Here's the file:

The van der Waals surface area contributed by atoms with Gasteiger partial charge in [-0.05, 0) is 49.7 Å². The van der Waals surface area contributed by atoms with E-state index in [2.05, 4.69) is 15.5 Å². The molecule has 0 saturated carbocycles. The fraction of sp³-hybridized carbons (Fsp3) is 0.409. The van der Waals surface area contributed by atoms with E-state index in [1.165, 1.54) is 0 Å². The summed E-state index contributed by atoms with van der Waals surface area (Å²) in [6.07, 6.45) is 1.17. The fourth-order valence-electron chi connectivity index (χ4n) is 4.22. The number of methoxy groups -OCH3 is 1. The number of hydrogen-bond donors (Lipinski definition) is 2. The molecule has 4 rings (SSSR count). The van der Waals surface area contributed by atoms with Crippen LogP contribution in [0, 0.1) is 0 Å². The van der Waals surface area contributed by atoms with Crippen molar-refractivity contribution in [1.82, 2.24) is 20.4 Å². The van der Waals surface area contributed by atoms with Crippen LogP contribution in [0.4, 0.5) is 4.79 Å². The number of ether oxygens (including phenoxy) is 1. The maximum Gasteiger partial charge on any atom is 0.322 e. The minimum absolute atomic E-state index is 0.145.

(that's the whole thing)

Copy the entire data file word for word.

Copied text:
The van der Waals surface area contributed by atoms with Gasteiger partial charge in [-0.05, 0) is 49.7 Å². The van der Waals surface area contributed by atoms with E-state index in [2.05, 4.69) is 15.5 Å². The molecule has 0 saturated carbocycles. The fraction of sp³-hybridized carbons (Fsp3) is 0.409. The van der Waals surface area contributed by atoms with E-state index in [1.165, 1.54) is 0 Å². The summed E-state index contributed by atoms with van der Waals surface area (Å²) in [6.07, 6.45) is 1.17. The fourth-order valence-electron chi connectivity index (χ4n) is 4.22. The number of methoxy groups -OCH3 is 1. The number of hydrogen-bond donors (Lipinski definition) is 2. The molecule has 4 rings (SSSR count). The van der Waals surface area contributed by atoms with Crippen LogP contribution in [0, 0.1) is 0 Å². The van der Waals surface area contributed by atoms with Crippen molar-refractivity contribution in [1.82, 2.24) is 20.4 Å². The van der Waals surface area contributed by atoms with Crippen LogP contribution in [0.4, 0.5) is 4.79 Å². The number of ether oxygens (including phenoxy) is 1. The maximum Gasteiger partial charge on any atom is 0.322 e. The minimum absolute atomic E-state index is 0.145.